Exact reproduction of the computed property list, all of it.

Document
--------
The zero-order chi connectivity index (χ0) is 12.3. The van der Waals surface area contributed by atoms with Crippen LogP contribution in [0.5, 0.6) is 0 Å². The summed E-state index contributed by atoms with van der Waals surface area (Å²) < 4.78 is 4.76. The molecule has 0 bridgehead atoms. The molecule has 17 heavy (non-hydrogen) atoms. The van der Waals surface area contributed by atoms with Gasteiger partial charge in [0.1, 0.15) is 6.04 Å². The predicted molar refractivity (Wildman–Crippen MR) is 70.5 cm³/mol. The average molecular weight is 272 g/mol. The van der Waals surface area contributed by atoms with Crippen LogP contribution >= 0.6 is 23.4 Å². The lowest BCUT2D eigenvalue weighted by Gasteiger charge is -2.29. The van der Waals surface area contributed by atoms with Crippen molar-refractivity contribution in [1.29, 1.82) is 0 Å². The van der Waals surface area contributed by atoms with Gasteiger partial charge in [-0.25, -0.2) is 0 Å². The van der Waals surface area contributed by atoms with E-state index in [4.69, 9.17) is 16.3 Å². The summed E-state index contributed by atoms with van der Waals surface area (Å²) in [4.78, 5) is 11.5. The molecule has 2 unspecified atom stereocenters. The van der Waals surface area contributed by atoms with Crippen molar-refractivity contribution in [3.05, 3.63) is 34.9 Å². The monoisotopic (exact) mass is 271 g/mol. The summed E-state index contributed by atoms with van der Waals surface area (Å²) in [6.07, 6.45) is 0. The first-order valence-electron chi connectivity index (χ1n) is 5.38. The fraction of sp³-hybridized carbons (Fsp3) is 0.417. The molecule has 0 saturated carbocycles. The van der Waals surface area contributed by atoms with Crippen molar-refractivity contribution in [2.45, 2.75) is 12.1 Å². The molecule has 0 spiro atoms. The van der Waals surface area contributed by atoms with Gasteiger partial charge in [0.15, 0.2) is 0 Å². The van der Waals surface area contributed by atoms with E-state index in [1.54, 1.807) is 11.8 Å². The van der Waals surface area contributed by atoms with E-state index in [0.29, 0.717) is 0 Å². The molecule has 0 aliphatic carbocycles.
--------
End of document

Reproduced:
The zero-order chi connectivity index (χ0) is 12.3. The van der Waals surface area contributed by atoms with Crippen LogP contribution in [0.5, 0.6) is 0 Å². The summed E-state index contributed by atoms with van der Waals surface area (Å²) < 4.78 is 4.76. The molecule has 0 bridgehead atoms. The molecule has 17 heavy (non-hydrogen) atoms. The van der Waals surface area contributed by atoms with Gasteiger partial charge in [0.1, 0.15) is 6.04 Å². The predicted molar refractivity (Wildman–Crippen MR) is 70.5 cm³/mol. The average molecular weight is 272 g/mol. The van der Waals surface area contributed by atoms with Crippen LogP contribution >= 0.6 is 23.4 Å². The lowest BCUT2D eigenvalue weighted by Gasteiger charge is -2.29. The van der Waals surface area contributed by atoms with Crippen molar-refractivity contribution in [1.29, 1.82) is 0 Å². The van der Waals surface area contributed by atoms with Gasteiger partial charge in [-0.25, -0.2) is 0 Å². The van der Waals surface area contributed by atoms with E-state index in [4.69, 9.17) is 16.3 Å². The summed E-state index contributed by atoms with van der Waals surface area (Å²) in [4.78, 5) is 11.5. The molecule has 2 unspecified atom stereocenters. The van der Waals surface area contributed by atoms with Crippen molar-refractivity contribution in [3.05, 3.63) is 34.9 Å². The monoisotopic (exact) mass is 271 g/mol. The summed E-state index contributed by atoms with van der Waals surface area (Å²) in [6.07, 6.45) is 0. The first-order valence-electron chi connectivity index (χ1n) is 5.38. The fraction of sp³-hybridized carbons (Fsp3) is 0.417. The molecule has 0 saturated carbocycles. The van der Waals surface area contributed by atoms with Crippen molar-refractivity contribution in [2.45, 2.75) is 12.1 Å². The molecule has 0 spiro atoms. The van der Waals surface area contributed by atoms with Gasteiger partial charge in [0.15, 0.2) is 0 Å². The van der Waals surface area contributed by atoms with E-state index in [1.54, 1.807) is 11.8 Å². The van der Waals surface area contributed by atoms with E-state index in [0.29, 0.717) is 0 Å². The molecule has 0 aliphatic carbocycles.